Sometimes caring can feel overwhelming, and people often tell us that they feel guilty making time for their own needs, but looking after yourself is the best way to ensure that you can be there to provide the care and support you want to for your friend or relative.
Getting enough sleep, eating well and exercising are important
It sounds basic, but if you are not looking after your physical health you will find it much harder to cope with everything. You don’t need to enter MasterChef or start running marathons, but getting enough sleep, eating healthily and doing some form of exercise that you enjoy will help you to cope.
Enjoy time together
Sometimes you can spend so much time being your friend or relative’s carer, that you lose touch with some of your old relationship with them. It’s good to find ways to keep that relationship and enjoy time together. Often theatres and cinemas have good disabled access and will sometimes offer two-for-one tickets, so try to find something to do together that takes you out of your caring role and that you can both enjoy.
Make time for yourself
Caring for someone who is dying can be a physically and emotionally exhausting role and we all need a break sometimes. You wouldn’t normally spend 24-hours a day every day with someone, so it’s important that you make time to be yourself for a while. You shouldn’t feel guilty about enjoying yourself – most people who need care would much rather see the people who are important to them continuing to live as normal a life as possible. Besides, they will probably enjoy hearing about what you have been doing!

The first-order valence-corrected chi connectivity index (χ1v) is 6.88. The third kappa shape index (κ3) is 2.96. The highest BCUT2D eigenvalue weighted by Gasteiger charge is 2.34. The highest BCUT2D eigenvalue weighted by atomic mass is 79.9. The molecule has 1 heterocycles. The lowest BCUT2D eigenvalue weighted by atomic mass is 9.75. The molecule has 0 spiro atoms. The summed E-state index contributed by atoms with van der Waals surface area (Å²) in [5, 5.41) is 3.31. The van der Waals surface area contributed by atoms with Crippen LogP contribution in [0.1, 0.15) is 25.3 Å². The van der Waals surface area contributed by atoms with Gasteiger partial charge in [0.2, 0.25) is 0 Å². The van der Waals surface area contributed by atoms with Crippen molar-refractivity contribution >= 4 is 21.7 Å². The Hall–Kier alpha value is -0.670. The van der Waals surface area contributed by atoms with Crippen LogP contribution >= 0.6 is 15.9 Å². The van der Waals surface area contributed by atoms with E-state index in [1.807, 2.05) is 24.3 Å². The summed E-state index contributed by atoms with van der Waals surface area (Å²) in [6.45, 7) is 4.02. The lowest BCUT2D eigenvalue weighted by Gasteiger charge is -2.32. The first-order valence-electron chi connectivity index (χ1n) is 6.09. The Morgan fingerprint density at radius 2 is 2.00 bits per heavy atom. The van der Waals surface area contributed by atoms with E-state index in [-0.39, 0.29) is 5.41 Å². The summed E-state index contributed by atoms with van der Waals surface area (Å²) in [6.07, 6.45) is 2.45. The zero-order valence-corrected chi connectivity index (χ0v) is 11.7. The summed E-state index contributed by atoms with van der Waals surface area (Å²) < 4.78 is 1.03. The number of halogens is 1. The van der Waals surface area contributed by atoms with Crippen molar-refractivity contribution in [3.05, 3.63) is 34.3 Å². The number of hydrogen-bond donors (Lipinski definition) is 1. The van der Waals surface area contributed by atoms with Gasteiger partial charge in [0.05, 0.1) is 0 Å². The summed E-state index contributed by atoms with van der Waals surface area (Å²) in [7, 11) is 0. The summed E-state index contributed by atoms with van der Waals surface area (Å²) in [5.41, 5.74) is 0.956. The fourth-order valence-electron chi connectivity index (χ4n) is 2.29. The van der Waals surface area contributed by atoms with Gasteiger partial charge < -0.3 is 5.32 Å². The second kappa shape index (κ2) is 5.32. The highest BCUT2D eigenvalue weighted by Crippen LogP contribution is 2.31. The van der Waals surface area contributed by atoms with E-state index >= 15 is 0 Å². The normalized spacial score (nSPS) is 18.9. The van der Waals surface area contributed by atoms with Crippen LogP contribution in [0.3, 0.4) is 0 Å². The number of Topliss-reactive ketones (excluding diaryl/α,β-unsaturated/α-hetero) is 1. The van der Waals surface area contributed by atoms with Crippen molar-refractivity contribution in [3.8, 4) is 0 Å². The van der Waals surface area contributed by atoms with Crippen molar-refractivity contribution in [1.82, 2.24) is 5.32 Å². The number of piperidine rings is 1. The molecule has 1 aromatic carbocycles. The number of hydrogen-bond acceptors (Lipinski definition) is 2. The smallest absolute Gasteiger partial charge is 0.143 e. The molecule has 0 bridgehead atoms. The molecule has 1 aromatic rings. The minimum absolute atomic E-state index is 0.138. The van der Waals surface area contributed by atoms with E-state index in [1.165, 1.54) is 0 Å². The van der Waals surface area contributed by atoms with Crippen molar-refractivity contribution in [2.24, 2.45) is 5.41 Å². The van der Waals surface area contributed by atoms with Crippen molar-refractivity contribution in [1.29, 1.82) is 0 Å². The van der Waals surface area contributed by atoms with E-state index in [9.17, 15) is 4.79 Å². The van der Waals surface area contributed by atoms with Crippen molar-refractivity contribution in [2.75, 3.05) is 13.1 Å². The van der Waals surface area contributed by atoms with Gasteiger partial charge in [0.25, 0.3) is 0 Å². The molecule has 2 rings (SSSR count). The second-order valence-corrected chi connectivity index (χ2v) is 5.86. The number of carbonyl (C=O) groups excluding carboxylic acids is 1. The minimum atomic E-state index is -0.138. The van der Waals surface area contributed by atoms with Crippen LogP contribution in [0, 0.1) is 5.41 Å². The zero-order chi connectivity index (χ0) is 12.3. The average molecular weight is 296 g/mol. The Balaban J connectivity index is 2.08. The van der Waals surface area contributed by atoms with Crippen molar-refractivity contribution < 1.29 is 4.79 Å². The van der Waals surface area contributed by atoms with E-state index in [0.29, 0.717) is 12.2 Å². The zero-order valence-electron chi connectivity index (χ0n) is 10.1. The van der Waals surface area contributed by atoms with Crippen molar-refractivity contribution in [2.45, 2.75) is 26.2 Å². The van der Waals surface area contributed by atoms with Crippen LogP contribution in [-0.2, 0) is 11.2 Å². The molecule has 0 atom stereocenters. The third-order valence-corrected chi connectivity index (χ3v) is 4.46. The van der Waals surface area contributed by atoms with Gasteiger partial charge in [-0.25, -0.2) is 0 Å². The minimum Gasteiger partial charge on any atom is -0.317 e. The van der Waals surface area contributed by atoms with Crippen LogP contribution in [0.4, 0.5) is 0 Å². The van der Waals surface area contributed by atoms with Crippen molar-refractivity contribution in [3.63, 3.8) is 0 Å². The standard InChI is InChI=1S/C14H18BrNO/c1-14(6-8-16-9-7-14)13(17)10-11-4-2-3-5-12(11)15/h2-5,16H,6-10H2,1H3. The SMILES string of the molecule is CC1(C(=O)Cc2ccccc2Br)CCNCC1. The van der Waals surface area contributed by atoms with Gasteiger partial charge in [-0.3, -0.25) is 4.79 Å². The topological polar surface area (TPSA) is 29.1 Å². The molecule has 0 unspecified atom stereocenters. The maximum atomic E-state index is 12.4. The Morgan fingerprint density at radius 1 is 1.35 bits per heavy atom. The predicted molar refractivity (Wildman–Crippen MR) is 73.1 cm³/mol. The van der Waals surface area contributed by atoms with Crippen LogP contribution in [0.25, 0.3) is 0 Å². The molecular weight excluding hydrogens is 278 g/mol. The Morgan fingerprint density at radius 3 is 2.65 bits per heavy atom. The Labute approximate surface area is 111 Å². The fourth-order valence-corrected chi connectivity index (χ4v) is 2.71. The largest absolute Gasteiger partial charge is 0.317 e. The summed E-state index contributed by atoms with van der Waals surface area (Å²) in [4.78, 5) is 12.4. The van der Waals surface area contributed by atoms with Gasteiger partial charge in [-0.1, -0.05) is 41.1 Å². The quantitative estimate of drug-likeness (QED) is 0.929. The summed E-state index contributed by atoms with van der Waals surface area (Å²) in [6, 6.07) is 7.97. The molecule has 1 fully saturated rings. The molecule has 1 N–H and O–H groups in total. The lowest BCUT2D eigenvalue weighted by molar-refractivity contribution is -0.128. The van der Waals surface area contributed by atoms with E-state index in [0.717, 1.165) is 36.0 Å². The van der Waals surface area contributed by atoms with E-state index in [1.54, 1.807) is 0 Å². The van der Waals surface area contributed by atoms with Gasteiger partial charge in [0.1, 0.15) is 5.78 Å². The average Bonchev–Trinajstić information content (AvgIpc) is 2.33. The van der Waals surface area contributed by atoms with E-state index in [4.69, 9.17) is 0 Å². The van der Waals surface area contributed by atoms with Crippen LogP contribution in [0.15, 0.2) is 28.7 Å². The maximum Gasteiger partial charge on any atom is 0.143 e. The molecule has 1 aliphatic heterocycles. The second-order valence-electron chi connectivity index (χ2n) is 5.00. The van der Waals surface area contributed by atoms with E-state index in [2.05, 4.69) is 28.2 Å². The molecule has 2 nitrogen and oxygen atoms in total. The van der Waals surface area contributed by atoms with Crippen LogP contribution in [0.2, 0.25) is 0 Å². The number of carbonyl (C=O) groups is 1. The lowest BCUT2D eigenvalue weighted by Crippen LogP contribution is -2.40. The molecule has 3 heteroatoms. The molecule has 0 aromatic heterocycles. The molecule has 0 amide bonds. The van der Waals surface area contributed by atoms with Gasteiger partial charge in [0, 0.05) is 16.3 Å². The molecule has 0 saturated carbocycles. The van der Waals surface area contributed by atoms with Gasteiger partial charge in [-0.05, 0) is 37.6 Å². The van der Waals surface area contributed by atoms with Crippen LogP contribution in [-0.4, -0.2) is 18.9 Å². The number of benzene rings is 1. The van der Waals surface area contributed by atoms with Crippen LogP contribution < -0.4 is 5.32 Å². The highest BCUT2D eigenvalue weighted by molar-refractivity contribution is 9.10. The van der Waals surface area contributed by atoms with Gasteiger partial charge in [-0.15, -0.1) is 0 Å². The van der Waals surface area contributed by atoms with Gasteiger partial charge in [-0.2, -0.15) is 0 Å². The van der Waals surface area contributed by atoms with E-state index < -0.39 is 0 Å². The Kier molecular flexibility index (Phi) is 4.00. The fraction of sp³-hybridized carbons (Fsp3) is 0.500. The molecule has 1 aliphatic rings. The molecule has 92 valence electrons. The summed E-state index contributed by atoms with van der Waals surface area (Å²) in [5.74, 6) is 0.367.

Let the healthcare team know if you’re struggling
Sometimes it might seem overwhelming, things build up, and you feel you can’t manage. It’s ok to acknowledge that you’re struggling, and it’s better to let the healthcare team know before you reach crisis point, so they can help you get the extra support you need. Often, with the right support, you will find that you can cope.
Have someone to talk to
Caring for someone who is dying can be tremendously rewarding and you may feel closer to the person you are caring for, but it is also a time when you are likely to experience intense emotions including anger, guilt, stress and sadness.
We are all different and want different kinds of support at these times. If your normal way of dealing with things is to talk to a friend, then this is something you should keep doing. Other people find that support groups really help them.
You can find support groups for carers near where you live through:
People often asked “how do you do it?” I always said I couldn’t have done it without John’s positive attitude and love.